Contractors also use contracts to govern their subcontractor relationships. It is recommended that contractors who use subcontractors use a written agreement to manage the relationship. A portion of this subcontract should stipulate how the change order process will be handled. The subcontract will help to reduce the chances for a dispute that may arise as a result of the subcontractor not understanding the change order process.

Successful contractors should consult with legal counsel when developing contracts. Attorneys that focus on the construction industry and contract law will be valuable advisors for contractors.

  1. Get All Change Order Requests and Approvals in Writing

Construction sites are known as the peacetime equivalent of war. Activity is taking place constantly. From the outside, it appears to be chaos. In most cases, the chaos is controlled.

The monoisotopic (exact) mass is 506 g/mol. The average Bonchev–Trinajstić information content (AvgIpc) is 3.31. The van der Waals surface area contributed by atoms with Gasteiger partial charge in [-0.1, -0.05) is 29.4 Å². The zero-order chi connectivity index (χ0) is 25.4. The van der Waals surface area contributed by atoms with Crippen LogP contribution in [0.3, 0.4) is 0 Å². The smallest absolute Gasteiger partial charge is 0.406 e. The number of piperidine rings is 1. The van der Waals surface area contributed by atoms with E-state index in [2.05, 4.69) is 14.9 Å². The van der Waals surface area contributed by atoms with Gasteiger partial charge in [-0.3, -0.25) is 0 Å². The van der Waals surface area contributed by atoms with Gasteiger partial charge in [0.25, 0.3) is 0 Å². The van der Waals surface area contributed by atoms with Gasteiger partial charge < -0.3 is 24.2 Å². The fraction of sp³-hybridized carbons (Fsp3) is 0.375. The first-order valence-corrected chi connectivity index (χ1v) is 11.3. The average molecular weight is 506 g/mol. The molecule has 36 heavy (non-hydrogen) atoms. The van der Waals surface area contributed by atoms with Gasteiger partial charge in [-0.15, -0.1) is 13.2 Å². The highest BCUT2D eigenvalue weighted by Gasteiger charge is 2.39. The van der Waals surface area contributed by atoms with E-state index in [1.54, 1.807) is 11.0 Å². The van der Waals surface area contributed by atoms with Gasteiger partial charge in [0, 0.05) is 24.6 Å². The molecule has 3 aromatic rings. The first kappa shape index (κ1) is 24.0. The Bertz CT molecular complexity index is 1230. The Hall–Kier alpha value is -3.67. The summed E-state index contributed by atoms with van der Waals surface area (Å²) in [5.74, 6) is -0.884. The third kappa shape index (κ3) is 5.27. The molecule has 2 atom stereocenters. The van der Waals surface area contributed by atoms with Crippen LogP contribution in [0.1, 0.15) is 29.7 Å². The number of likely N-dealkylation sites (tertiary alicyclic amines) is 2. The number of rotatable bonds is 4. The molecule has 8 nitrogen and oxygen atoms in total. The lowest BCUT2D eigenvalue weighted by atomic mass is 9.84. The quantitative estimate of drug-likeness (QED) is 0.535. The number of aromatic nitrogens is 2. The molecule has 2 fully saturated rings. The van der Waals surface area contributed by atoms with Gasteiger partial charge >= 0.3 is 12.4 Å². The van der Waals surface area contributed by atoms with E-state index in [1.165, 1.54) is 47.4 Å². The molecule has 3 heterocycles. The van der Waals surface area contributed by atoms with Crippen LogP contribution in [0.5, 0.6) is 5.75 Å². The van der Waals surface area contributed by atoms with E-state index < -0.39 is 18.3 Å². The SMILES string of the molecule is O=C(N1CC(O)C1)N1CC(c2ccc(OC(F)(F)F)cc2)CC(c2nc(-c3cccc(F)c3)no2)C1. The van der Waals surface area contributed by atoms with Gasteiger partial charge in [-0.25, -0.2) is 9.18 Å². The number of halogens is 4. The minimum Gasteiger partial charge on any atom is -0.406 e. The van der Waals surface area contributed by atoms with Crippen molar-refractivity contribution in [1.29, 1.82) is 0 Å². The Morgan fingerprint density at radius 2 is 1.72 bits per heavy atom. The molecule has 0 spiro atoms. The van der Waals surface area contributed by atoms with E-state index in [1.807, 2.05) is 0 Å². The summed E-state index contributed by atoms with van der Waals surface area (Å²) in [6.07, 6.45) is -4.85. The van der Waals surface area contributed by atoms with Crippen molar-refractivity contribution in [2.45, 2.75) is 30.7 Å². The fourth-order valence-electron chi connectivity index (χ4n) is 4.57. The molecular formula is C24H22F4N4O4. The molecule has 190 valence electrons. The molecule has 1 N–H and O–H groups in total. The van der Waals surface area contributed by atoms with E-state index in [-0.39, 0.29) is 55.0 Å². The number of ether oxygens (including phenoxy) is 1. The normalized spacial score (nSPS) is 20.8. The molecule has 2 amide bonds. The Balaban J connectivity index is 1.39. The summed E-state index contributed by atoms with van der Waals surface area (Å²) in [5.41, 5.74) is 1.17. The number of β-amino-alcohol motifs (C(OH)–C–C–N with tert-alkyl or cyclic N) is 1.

As projects unfold, there is a lot of activity. Managers on construction sites are busy. They have multiple problems that flood their day. They attempt to address these problems quickly and efficiently. These same managers are also human, and they are just as capable of making a mistake or forgetting something.

Managers on project sites need to solve problems quickly. Subcontractors can be asked to address a problem. And the manager can forget that they requested to have the issue resolved. If the subcontractor completes the work and attempts to invoice the change order, they may get denied. The manager requesting the work just forgot that they asked for the work to take place.

The best policy for contractors is to get the request for the change order in writing. Any approval of the proposed work should be documented. If the change order cannot be documented, it is important to note the time and date of the request.

Managing Construction Change Orders: Ethics